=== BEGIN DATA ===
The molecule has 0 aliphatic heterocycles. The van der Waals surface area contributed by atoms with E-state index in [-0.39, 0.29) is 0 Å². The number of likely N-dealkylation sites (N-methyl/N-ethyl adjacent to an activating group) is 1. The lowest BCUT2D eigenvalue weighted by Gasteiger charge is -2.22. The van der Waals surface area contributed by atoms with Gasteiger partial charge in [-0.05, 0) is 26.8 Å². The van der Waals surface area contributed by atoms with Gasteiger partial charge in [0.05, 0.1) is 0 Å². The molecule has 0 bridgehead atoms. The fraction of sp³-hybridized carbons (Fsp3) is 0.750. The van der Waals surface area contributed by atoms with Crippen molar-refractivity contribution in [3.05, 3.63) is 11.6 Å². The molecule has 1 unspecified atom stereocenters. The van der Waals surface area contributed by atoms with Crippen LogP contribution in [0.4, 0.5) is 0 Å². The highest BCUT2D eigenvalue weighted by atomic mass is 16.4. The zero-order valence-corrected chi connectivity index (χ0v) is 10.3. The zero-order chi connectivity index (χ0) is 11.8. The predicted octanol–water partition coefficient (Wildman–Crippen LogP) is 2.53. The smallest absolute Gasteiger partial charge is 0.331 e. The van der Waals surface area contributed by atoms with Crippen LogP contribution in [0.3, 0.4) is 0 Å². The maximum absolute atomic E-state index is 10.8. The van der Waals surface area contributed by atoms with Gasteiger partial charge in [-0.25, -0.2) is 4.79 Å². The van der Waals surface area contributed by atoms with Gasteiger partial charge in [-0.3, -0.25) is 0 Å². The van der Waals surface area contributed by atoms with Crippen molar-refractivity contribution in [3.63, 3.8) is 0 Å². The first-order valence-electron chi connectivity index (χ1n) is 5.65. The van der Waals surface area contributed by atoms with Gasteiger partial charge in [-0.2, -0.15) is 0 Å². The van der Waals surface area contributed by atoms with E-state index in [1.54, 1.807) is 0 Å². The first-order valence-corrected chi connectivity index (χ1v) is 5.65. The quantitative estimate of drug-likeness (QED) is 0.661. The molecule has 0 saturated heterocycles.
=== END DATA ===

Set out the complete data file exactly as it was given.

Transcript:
The molecule has 0 aliphatic heterocycles. The van der Waals surface area contributed by atoms with E-state index in [-0.39, 0.29) is 0 Å². The number of likely N-dealkylation sites (N-methyl/N-ethyl adjacent to an activating group) is 1. The lowest BCUT2D eigenvalue weighted by Gasteiger charge is -2.22. The van der Waals surface area contributed by atoms with Gasteiger partial charge in [-0.05, 0) is 26.8 Å². The van der Waals surface area contributed by atoms with Gasteiger partial charge in [0.05, 0.1) is 0 Å². The molecule has 0 bridgehead atoms. The fraction of sp³-hybridized carbons (Fsp3) is 0.750. The van der Waals surface area contributed by atoms with Crippen molar-refractivity contribution in [3.05, 3.63) is 11.6 Å². The molecule has 1 unspecified atom stereocenters. The van der Waals surface area contributed by atoms with Crippen LogP contribution in [0.4, 0.5) is 0 Å². The highest BCUT2D eigenvalue weighted by atomic mass is 16.4. The zero-order valence-corrected chi connectivity index (χ0v) is 10.3. The zero-order chi connectivity index (χ0) is 11.8. The predicted octanol–water partition coefficient (Wildman–Crippen LogP) is 2.53. The smallest absolute Gasteiger partial charge is 0.331 e. The van der Waals surface area contributed by atoms with Crippen LogP contribution in [0.3, 0.4) is 0 Å². The maximum absolute atomic E-state index is 10.8. The van der Waals surface area contributed by atoms with Gasteiger partial charge in [-0.25, -0.2) is 4.79 Å². The van der Waals surface area contributed by atoms with Gasteiger partial charge in [-0.3, -0.25) is 0 Å². The van der Waals surface area contributed by atoms with Crippen molar-refractivity contribution in [3.63, 3.8) is 0 Å². The first-order valence-electron chi connectivity index (χ1n) is 5.65. The van der Waals surface area contributed by atoms with Gasteiger partial charge in [-0.2, -0.15) is 0 Å². The van der Waals surface area contributed by atoms with E-state index in [1.54, 1.807) is 0 Å². The first-order valence-corrected chi connectivity index (χ1v) is 5.65. The quantitative estimate of drug-likeness (QED) is 0.661. The molecule has 0 saturated heterocycles.